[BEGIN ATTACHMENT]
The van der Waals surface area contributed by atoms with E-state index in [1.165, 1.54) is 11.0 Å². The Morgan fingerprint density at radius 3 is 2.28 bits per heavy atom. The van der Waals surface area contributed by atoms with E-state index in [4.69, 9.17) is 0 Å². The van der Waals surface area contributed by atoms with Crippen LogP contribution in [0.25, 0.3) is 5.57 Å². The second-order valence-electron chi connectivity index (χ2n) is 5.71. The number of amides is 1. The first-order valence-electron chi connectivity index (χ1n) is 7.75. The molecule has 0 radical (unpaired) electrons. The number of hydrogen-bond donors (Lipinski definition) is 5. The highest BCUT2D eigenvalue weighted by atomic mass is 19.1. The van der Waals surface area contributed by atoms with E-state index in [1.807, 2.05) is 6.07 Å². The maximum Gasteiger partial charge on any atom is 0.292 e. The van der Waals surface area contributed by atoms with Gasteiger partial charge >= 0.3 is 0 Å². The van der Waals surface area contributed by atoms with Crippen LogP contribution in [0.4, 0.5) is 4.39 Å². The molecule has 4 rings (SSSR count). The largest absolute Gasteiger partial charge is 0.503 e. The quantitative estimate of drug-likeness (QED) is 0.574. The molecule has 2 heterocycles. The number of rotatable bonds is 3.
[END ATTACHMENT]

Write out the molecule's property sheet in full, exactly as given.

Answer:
The van der Waals surface area contributed by atoms with E-state index in [1.165, 1.54) is 11.0 Å². The Morgan fingerprint density at radius 3 is 2.28 bits per heavy atom. The van der Waals surface area contributed by atoms with E-state index in [4.69, 9.17) is 0 Å². The van der Waals surface area contributed by atoms with Crippen LogP contribution in [0.25, 0.3) is 5.57 Å². The second-order valence-electron chi connectivity index (χ2n) is 5.71. The number of amides is 1. The first-order valence-electron chi connectivity index (χ1n) is 7.75. The molecule has 0 radical (unpaired) electrons. The number of hydrogen-bond donors (Lipinski definition) is 5. The highest BCUT2D eigenvalue weighted by atomic mass is 19.1. The van der Waals surface area contributed by atoms with E-state index in [1.807, 2.05) is 6.07 Å². The maximum Gasteiger partial charge on any atom is 0.292 e. The van der Waals surface area contributed by atoms with Gasteiger partial charge >= 0.3 is 0 Å². The van der Waals surface area contributed by atoms with Crippen LogP contribution in [0.4, 0.5) is 4.39 Å². The molecule has 4 rings (SSSR count). The largest absolute Gasteiger partial charge is 0.503 e. The quantitative estimate of drug-likeness (QED) is 0.574. The molecule has 2 heterocycles. The number of rotatable bonds is 3.